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Old 01-02-2013, 09:31 AM   #43
celica73
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Originally Posted by Dezoris View Post
Actually what happened is I had 3 alignments. The one I posted done by myself. And it could not be anymore simple, and you don't need theoretical math to show what has been proven by actually doing what the poster asked: "Do you need to do an alignment after installing camber bolts?" YES

No matter how you want to play devils advocate, you should have an alignment.
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This is what I did which provides a clear picture:
http://www.ft86club.com/forums/showthread.php?t=25001

3 Alignments, OEM, OEM Crash Bolts, then SPC Bolts
1. OEM Alignment to check and correct any issues.
2. Self installed crash bolts, then alignment which again shows the effect of changing camber on toe.
3. Then install of SPC camber bolts, and then an alignment done by myself and friend. Where changing camber had a direct effect on toe. And when getting cross camber corrected, toe still needed to be adjusted via tie rods and then camber slightly adjusted again and back and forth until things were even. Including driver weight.
Do you trust the first two alignments? Based on your post, I wouldn't. If the numbers can't be trusted, then you have a straw man argument. An alignment is only as good as the tech doing the work (as you note in the alignment thread). It seems your last alignment is the only one worth a damn, so you started with a car way out of whack and made it better. Not scientific at all.


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It's about "variance" in alignment specs. Just because there is a large allowance or range, does not make having toe off from side to side or camber a good alignment. Those who have done any type of racing or performance oriented driving would never accept having -.12 toe on one side and 0 toe on the other.
I agree somewhat. That is very true in the rear, where different toe values side to side will make the car turn differently left vs right. That's bad (unless you are a real racer and are setting up for a particular track - you see real racers often have a side to side variance, even in road racing).

In front though? What *really* happens is the steering wheel self centers and you don't have a real side to side difference. 1/4 inch toe-in on one side and 1/4 in toe-out on the other is still zero total toe. The car will drive straight, turn the same left vs right, it will just have a steering wheel that isn't centered. Fix it with the tie rods or fix it by pulling the steering wheel and centering it. You won't see any difference between the two methods until you get to full steering lock, and you might not see it then.

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When it comes down to it, when you are changing camber it will almost always effect toe. And if you want a GOOD alignment you need to adjust toe.
Yes, changing camber does effect toe. And depending how you drive that might matter. A GOOD alignment is totally subjective. Half of my alignments in the past 15 years have been in the "red" zone on a Hunter alignment rack. What is good for street isn't always good for autocross/track. I'm pretty much always out of spec on camber, and often on toe as well. Bad alignment for street driving and tire wear, great alignment for turns.

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Your argument is exactly what I always hear from techs who do a ton of alignments, it's a lot more time and work to get an alignment dialed in evenly.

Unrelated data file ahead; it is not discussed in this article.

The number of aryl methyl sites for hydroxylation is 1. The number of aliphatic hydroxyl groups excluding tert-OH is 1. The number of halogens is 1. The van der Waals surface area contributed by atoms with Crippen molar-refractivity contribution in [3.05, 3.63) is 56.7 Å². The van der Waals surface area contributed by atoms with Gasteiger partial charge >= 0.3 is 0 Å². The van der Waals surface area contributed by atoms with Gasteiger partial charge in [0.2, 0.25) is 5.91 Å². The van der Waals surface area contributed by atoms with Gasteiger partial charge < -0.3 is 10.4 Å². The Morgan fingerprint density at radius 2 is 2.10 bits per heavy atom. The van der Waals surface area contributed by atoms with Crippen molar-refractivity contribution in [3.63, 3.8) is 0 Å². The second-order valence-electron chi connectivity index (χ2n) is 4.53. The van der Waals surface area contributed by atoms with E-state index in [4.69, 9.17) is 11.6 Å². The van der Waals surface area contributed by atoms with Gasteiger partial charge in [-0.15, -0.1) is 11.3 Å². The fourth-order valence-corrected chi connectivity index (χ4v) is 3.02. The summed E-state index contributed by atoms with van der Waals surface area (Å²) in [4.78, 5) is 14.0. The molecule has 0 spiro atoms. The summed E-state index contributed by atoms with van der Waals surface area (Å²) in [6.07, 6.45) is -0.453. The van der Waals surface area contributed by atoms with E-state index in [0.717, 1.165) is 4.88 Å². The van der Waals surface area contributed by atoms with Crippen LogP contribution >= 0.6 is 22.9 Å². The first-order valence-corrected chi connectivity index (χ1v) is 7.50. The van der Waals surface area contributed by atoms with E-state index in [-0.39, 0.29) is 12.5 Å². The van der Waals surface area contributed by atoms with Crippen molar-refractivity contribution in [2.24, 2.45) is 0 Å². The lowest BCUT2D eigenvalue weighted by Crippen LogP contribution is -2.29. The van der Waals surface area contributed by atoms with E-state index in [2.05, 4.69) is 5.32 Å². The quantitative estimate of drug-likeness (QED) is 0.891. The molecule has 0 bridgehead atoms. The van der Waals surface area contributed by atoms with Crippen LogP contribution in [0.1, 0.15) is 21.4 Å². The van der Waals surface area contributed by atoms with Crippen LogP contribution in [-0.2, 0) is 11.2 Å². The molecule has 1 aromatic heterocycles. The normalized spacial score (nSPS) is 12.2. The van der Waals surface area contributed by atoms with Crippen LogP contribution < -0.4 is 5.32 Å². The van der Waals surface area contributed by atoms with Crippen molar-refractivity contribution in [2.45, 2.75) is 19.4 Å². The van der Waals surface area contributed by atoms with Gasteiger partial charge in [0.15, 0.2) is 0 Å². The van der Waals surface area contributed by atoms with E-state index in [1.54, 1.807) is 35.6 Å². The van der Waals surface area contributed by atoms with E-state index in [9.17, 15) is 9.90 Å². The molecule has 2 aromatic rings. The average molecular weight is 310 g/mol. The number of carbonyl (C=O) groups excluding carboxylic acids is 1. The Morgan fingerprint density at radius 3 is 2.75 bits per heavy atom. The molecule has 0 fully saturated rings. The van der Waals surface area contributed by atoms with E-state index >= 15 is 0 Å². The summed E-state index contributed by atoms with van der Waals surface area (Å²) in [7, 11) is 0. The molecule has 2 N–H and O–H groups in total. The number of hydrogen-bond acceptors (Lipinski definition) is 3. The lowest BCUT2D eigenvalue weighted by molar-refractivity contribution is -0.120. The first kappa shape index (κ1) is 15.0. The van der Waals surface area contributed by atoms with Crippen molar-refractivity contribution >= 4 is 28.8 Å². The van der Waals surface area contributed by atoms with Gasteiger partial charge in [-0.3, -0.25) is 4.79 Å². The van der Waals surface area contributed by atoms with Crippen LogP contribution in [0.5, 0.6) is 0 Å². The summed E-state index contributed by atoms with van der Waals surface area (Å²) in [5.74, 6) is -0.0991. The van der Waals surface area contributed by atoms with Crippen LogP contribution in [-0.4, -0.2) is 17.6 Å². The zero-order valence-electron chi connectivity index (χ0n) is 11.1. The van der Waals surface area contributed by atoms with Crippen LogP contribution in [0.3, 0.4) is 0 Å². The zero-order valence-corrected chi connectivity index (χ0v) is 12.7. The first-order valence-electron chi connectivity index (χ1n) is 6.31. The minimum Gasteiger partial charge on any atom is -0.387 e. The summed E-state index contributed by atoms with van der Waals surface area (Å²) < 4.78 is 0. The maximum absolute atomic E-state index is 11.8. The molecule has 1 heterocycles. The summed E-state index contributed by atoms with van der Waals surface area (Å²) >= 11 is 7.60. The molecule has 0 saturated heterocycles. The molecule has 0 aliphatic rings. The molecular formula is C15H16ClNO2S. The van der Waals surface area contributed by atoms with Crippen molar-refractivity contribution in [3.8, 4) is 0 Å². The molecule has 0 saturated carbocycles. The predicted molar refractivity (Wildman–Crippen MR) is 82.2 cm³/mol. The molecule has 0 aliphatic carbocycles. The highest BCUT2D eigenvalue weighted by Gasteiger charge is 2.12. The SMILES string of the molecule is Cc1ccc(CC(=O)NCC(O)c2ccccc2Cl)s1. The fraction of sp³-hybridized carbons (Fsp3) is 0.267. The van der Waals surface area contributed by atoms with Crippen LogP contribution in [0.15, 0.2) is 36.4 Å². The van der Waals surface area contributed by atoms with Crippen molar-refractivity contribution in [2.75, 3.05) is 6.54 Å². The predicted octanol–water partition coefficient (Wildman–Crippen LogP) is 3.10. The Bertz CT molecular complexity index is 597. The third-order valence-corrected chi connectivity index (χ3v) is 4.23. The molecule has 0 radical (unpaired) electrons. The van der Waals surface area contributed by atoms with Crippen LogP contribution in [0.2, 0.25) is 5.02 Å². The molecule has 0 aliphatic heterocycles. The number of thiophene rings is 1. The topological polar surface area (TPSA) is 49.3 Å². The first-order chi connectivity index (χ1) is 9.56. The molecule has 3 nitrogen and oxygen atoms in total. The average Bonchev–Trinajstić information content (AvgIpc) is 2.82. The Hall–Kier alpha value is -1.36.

You need to find better techs. I can suggest some places in NC if you need help in this area.

As for the question in the original post, I still maintain that you can throw on some camber bolts, max out the neg. camber and call it a day. It will be fine for daily driving. I do agree, that at some point an alignment is in order, but the tires aren't going to wear excessively while you figure out what you actually want, and why.
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Old 01-02-2013, 12:52 PM   #44
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Originally Posted by celica73 View Post
Do you trust the first two alignments? Based on your post, I wouldn't. If the numbers can't be trusted, then you have a straw man argument. An alignment is only as good as the tech doing the work (as you note in the alignment thread). It seems your last alignment is the only one worth a damn, so you started with a car way out of whack and made it better. Not scientific at all.



I agree somewhat. That is very true in the rear, where different toe values side to side will make the car turn differently left vs right. That's bad (unless you are a real racer and are setting up for a particular track - you see real racers often have a side to side variance, even in road racing).


As for the question in the original post, I still maintain that you can throw on some camber bolts, max out the neg. camber and call it a day. It will be fine for daily driving. I do agree, that at some point an alignment is in order, but the tires aren't going to wear excessively while you figure out what you actually want, and why.

I was not happy with the first two alignments however, I do not think the values were spoofed.

I do not question your experience, however you have not provided alignments before and after installing camber bolts for this car. I am.

Is this the be all end all? No but it clearly shows that a car that was within factory specs of alignment, WAS NOT after installing the bolts, both OEM and aftermarket.

After installing OEM crash bolts:

TOE
Front Left -0.25
Front Right 0.10


After Installing SPC Camber Bolts

TOE
Front Left -0.12
Front Right -0.23



Are these good alignment values, no. Unacceptable for an enthusiast as well as a dealership doing a to spec alignment. We can argue all day about changes in steering feel, low speed feel, high speed stability of alignments however this is all driver dependent. Again I am trying to answer the question of the poster with data not with guesstimates.
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Old 01-02-2013, 05:55 PM   #45
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I think this thread has lost its way.

OP wants to install Camber bolts.
Camber bolts provide more camber.
You adjust camber and measure by getting an alignment.
Should OP get an alignment?

Yes, you absolutely *want* an alignment. If you are going to the effort of installing something, install it correctly so that the bolts do what they are supposed to do. Do you *need* an alignment? No, but I don't understand why you would install bolts if you were just going to slam the struts all the way in.

The toe change may be minor with camber change, but 1/16" toe in vs. 1/16" toe out can have a big effect on the way a performance car handles.